Researchers have discovered that the thick wing bones of an ancient flightless bird which once lived in Jamaica may have been used as clubs to beat predators and even members of its own species.
A member of the ibis family, /i> are described in the paper as “grotesquely inflated”, with thick walls. Their “finger” bones, or phalanges, are “block-like”. Their radii (arms) are substantially enlarged.
X. xympithecus was related to this green ibis. Photo taken in Costa Rica by Rhett A. Butler
The adaptions add up to be a formidable weapon, with the capacity for use as a highly effective “jointed club or flail”, say the researchers in their study. They believe that the “clubs” were not only used as anti-predator devices, but to fight with each other as well due to the presence of fractures present on some of the bones which they believe were sustained from fights with other ibises.
“…we analysed two bones that had been broken during fighting, including a humerus (upper arm bone) that had been snapped in half – it had started to re-heal, although the two ends hadn’t knitted together,” Dr. Nicholas Longrich, co-author of the study, told BBC News.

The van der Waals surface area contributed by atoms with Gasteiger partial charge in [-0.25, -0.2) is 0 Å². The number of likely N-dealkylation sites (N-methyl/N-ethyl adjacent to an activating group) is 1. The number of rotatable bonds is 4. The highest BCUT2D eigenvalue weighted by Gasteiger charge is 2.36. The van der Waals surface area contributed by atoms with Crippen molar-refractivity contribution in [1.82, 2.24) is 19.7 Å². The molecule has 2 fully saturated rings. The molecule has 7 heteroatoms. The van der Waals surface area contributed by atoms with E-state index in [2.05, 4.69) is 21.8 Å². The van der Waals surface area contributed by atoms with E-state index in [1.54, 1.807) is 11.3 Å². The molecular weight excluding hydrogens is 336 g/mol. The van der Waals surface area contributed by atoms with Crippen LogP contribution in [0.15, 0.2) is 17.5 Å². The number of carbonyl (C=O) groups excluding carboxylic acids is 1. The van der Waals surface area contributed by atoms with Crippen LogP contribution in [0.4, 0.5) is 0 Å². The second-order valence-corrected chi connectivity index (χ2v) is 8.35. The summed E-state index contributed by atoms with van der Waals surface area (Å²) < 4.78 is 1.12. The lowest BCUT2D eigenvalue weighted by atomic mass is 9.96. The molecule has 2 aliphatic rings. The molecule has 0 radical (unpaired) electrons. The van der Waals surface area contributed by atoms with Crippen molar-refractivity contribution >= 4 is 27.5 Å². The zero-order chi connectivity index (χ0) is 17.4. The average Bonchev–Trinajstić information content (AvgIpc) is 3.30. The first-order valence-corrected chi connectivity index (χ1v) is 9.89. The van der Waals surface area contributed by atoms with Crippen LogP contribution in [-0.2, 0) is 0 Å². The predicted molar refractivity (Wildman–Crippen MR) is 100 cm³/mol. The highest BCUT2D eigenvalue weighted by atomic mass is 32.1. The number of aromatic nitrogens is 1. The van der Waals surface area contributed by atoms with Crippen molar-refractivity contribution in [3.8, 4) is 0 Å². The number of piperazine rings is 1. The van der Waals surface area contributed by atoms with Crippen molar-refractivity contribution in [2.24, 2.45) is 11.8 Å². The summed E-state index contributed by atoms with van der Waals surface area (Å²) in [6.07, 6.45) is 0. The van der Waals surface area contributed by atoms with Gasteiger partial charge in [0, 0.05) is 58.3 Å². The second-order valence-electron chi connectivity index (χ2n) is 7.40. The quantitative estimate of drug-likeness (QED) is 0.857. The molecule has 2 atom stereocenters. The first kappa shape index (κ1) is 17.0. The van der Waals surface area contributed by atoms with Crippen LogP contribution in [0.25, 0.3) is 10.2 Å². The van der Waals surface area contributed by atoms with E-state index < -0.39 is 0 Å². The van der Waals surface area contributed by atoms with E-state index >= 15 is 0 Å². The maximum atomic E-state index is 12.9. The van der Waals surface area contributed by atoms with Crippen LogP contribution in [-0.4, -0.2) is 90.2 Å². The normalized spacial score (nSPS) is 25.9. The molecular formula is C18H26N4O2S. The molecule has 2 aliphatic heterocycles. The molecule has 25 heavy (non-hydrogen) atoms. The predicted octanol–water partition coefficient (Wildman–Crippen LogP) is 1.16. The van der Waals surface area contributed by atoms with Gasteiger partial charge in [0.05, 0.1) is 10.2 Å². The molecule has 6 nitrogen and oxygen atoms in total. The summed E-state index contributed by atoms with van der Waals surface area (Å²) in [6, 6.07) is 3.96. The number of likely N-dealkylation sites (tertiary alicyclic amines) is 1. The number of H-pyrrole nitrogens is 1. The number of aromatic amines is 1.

Many bird species use their wings to protect themselves and their nests from predators and conspecifics. The wings of many duck, geese, and swan species bear a bony knob that is used to flail enemies. An extinct solitaire which lived on the Indian Ocean island of Rodrigues had bony growths known as “musketballs” on their wings, with which they could inflict a powerful blow.
“But among vertebrates – there’s no animal of any sort that has anything like a limb modified as a club,” said Dr. Longrich to the BBC.
(08/26/2007) The U.S. government plans to spend $27 million on the recovery efforts for a bird species that may already be extinct, reports the Associated Press.’
(06/04/2007) Ten to twenty percent of the world’s terrestrial bird species could be threatened with extinction by 2100 due to climate change and habitat destruction reports a study published in the June 5 issue of the journal PLoS Biology. The numbers are in line with estimates published last year in The Proceedings of the National Academy of Sciences.